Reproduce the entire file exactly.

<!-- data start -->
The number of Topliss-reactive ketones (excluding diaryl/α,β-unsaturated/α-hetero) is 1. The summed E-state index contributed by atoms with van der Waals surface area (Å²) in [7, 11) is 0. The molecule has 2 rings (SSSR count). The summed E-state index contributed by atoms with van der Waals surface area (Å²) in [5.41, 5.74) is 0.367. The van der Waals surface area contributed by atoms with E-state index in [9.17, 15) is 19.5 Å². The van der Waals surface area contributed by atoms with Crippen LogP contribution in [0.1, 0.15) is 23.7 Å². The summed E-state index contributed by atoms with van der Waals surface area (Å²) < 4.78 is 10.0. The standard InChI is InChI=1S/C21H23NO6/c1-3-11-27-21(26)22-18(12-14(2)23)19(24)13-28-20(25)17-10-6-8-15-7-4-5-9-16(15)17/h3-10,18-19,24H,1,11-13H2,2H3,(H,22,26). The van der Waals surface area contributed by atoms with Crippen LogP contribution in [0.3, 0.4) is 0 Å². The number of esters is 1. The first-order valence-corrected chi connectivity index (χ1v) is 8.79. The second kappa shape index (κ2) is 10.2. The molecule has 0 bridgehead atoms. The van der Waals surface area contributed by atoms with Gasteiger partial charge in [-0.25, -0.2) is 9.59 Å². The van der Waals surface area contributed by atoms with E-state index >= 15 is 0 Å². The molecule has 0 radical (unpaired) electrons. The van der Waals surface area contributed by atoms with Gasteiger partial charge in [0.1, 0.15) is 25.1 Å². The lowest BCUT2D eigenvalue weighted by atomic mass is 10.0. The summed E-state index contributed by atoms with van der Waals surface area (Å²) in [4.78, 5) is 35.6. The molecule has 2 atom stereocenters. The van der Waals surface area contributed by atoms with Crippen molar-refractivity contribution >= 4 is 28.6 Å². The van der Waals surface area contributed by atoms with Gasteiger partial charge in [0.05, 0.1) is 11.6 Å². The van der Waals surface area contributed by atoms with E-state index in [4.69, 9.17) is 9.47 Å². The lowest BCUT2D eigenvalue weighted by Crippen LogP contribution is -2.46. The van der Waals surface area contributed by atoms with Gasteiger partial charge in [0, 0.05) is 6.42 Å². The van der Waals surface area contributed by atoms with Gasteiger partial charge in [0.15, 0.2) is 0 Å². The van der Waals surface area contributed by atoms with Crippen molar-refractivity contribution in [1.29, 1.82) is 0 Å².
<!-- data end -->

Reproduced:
The number of Topliss-reactive ketones (excluding diaryl/α,β-unsaturated/α-hetero) is 1. The summed E-state index contributed by atoms with van der Waals surface area (Å²) in [7, 11) is 0. The molecule has 2 rings (SSSR count). The summed E-state index contributed by atoms with van der Waals surface area (Å²) in [5.41, 5.74) is 0.367. The van der Waals surface area contributed by atoms with E-state index in [9.17, 15) is 19.5 Å². The van der Waals surface area contributed by atoms with Crippen LogP contribution in [0.1, 0.15) is 23.7 Å². The summed E-state index contributed by atoms with van der Waals surface area (Å²) < 4.78 is 10.0. The standard InChI is InChI=1S/C21H23NO6/c1-3-11-27-21(26)22-18(12-14(2)23)19(24)13-28-20(25)17-10-6-8-15-7-4-5-9-16(15)17/h3-10,18-19,24H,1,11-13H2,2H3,(H,22,26). The van der Waals surface area contributed by atoms with Crippen LogP contribution in [0.3, 0.4) is 0 Å². The number of esters is 1. The first-order valence-corrected chi connectivity index (χ1v) is 8.79. The second kappa shape index (κ2) is 10.2. The molecule has 0 bridgehead atoms. The van der Waals surface area contributed by atoms with Gasteiger partial charge in [-0.25, -0.2) is 9.59 Å². The van der Waals surface area contributed by atoms with E-state index >= 15 is 0 Å². The molecule has 0 radical (unpaired) electrons. The van der Waals surface area contributed by atoms with Gasteiger partial charge in [0.1, 0.15) is 25.1 Å². The lowest BCUT2D eigenvalue weighted by atomic mass is 10.0. The summed E-state index contributed by atoms with van der Waals surface area (Å²) in [4.78, 5) is 35.6. The molecule has 2 atom stereocenters. The van der Waals surface area contributed by atoms with Crippen molar-refractivity contribution >= 4 is 28.6 Å². The van der Waals surface area contributed by atoms with Gasteiger partial charge in [0.05, 0.1) is 11.6 Å². The van der Waals surface area contributed by atoms with E-state index in [4.69, 9.17) is 9.47 Å². The lowest BCUT2D eigenvalue weighted by Crippen LogP contribution is -2.46. The van der Waals surface area contributed by atoms with Gasteiger partial charge in [0, 0.05) is 6.42 Å². The van der Waals surface area contributed by atoms with Gasteiger partial charge in [0.15, 0.2) is 0 Å². The van der Waals surface area contributed by atoms with Crippen molar-refractivity contribution in [1.29, 1.82) is 0 Å².